The wait is over! Today, I am happy to share with you the first release of Local Development for the Lightning Platform. Local Development enables you to build, run, and test your Lightning Web Components without deploying your code to your Salesforce org. This will dramatically decrease the time it takes to build apps with LWC.

To jump right in, take a look at the documentation and start using this feature today. Since this is a beta, there will be bugs and missing features – please let us know if you encounter any problems by opening a Github Issue.

Local Development is a plugin for the Salesforce CLI. Eventually, this will ship with the Salesforce CLI out of the box, but for now you will need to install it by running the following command.

Once, the plugin is installed you can run the Local Development Server on your Salesforce project by running the start command. Note that you will want to be authorized into an org before you start the server so you can take advantage of the data proxy features. See the full documentation for details.

There are three main areas where we are aiming to improve developer productivity with Local Development. The first is the ability to render components locally in as close to a real environment as possible. The goal is that if your component works locally, it will work in the org.

When you first start up the Local Development Server you will see a screen that lists all of the components in your project. You can search for components and select the component you want to open.

When you open a component you will see it render in the browser without deploying to the org. From the component preview page you can even click the blue “View in VS Code” button to quickly open the code for this component. When you make changes to the component, you will see those changes refresh in the browser immediately.

The second thing we aim to do with Local Development is to make it easier and faster to find and solve errors. Typically with Salesforce development you often won’t find a mistake in your code until you try to deploy to your org — you will see an error in the console that sometimes can be a little tricky to parse and figure out what caused the error. With Local Development you can immediately see errors in the browser along with details such as the exact error message, the file and line where the error occurred, and a code snippet and stack trace to immediately identify the error. Better yet, you can click the link “Go to source (vscode)” to open the file to the exact line where that error occurred and quickly fix the problem.

It is this easy: see in the image below that I referenced the @wired decorator instead of the @wire decorator. I can then click the “Go to source” link, fix my typo, save the file, and immediately see the fix take effect.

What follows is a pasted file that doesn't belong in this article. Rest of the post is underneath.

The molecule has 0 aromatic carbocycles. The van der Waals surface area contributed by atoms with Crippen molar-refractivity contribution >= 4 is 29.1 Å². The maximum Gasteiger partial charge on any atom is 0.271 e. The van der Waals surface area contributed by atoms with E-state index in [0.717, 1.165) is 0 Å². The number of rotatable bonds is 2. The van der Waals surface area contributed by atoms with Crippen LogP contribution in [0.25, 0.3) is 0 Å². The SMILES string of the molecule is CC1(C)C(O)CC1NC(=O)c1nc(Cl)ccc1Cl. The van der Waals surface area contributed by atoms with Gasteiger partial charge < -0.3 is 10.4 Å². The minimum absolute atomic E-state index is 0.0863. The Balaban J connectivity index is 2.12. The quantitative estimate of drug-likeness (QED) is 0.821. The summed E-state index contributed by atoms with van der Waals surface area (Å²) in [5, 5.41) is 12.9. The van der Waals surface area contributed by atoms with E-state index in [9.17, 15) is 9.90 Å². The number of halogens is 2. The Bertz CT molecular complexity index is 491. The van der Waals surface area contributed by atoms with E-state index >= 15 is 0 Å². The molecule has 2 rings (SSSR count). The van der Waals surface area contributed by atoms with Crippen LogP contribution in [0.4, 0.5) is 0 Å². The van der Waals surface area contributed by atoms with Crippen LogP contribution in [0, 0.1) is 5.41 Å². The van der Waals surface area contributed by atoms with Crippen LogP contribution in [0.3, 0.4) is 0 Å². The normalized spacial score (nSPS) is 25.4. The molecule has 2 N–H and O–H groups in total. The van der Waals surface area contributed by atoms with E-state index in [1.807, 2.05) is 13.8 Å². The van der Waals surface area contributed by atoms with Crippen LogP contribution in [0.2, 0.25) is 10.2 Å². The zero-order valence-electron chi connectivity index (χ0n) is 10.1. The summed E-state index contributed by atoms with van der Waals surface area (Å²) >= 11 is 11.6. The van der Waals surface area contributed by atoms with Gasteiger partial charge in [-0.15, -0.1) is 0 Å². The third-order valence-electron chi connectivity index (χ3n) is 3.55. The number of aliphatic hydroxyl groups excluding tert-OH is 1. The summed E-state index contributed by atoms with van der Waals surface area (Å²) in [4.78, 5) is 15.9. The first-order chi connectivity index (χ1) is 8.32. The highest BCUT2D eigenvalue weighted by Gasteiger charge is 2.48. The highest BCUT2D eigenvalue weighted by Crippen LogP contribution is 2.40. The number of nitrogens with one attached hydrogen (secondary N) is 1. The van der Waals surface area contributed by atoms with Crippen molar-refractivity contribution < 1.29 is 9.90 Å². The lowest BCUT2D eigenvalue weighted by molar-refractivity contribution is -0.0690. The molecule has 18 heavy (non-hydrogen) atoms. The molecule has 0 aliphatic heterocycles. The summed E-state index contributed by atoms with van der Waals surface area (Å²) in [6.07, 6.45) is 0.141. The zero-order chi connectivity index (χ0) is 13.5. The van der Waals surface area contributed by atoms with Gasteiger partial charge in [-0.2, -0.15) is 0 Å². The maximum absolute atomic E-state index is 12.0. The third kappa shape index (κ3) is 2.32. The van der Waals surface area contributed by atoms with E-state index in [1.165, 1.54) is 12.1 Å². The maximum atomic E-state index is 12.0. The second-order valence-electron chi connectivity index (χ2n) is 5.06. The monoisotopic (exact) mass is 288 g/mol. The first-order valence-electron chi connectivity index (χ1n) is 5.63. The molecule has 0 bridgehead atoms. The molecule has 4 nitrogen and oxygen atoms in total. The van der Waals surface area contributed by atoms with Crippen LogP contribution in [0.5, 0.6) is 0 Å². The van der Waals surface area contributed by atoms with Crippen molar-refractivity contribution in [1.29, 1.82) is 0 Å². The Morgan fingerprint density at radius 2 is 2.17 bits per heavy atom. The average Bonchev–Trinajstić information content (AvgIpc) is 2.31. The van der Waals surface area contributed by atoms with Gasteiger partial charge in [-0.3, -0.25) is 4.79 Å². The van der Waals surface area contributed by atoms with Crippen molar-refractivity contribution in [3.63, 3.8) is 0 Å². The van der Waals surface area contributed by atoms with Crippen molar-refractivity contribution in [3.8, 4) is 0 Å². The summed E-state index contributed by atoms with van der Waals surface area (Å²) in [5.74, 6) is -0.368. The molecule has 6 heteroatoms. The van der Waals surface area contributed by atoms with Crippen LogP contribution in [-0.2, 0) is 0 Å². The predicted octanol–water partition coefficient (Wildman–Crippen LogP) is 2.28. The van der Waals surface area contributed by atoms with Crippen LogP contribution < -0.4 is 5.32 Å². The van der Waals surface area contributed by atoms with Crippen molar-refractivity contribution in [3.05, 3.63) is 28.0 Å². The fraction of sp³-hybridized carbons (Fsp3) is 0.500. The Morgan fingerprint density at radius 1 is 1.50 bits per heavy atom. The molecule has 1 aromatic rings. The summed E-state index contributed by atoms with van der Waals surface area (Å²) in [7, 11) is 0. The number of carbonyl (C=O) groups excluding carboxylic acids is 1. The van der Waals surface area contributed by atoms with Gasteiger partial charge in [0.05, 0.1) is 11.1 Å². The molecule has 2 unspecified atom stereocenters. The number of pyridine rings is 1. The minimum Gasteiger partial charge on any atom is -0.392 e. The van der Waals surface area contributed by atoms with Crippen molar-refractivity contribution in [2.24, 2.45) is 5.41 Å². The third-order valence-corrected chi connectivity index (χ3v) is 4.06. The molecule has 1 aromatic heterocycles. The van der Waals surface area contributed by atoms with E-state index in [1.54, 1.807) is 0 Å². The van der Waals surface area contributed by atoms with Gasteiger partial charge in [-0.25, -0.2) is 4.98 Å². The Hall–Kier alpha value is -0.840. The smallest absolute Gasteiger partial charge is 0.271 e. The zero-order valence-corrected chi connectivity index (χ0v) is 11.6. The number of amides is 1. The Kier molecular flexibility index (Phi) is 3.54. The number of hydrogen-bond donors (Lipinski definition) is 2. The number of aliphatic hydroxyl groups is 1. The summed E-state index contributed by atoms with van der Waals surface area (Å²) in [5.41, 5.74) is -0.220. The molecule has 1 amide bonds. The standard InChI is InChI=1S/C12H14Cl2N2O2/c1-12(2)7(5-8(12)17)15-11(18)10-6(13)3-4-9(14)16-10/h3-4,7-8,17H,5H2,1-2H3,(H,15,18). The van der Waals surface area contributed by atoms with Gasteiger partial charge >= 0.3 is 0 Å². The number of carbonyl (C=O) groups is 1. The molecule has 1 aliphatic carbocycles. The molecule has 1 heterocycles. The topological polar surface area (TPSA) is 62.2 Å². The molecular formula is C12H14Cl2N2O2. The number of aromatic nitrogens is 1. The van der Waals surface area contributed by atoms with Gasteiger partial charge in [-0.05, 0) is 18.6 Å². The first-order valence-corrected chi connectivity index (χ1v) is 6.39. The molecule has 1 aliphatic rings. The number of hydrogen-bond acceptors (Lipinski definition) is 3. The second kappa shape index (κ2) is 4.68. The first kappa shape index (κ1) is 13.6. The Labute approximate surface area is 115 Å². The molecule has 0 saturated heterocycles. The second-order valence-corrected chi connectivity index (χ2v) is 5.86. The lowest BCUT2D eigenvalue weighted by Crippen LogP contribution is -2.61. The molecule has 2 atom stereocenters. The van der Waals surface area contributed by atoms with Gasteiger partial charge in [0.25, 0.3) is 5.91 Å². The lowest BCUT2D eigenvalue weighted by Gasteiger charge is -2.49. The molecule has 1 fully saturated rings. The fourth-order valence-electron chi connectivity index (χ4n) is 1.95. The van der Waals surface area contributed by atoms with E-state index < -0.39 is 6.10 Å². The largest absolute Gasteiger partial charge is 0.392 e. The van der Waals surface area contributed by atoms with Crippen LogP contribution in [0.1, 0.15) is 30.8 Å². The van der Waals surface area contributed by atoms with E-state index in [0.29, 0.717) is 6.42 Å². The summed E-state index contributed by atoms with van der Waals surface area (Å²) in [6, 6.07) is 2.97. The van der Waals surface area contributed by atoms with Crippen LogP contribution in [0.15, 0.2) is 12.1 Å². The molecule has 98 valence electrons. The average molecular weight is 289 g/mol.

The final area we have enabled in Local Development is integration with real org data. Because most of your components involve using some form of Salesforce data it is important to be able to consume that data even when running locally. With Local Development, requests for data using Lightning Data Service or Apex will get proxied to your Salesforce Org and returned in your local components. You can do anything locally that you can do in your org such as create and update records, call apex controllers, and use decorators such as @wire.

In order to see the product card show real data, you can hard code the component’s recordId property to use a specific record. Then the component will render just as it would in the org. In coming releases, there will be tools in the Local Development Server to set component attributes so that it won’t be necessary to hard code development values when running and debugging locally.


Today with the beta release of Local Development, we are setting the foundation of a super productive UI developer experience for Salesforce developers. However, this isn’t the final stop. We will continue to add enhancements and remove the current limitations to make Local Development more similar to running in a Salesforce org. Additionally, there are some tooling enhancements that will make working with components even easier. The following items are on our roadmap:

  • Integration with Visual Studio Code and Illuminated Cloud to enable running the server and opening components without having to use the CLI directly
  • Locker Support
  • Support for all base components
  • Support for all modules such as @salesforce/apexContinuation and @salesforce/contentAssetUrl
  • Tooling to manipulate component attributes without hard coding values
  • Debugging directly in Visual Studio Code

Please also let us know what you would like to see and any issues you encounter by creating Github Issues. We hope you enjoy Local Development and that it makes your Salesforce development experience even more enjoyable and productive!

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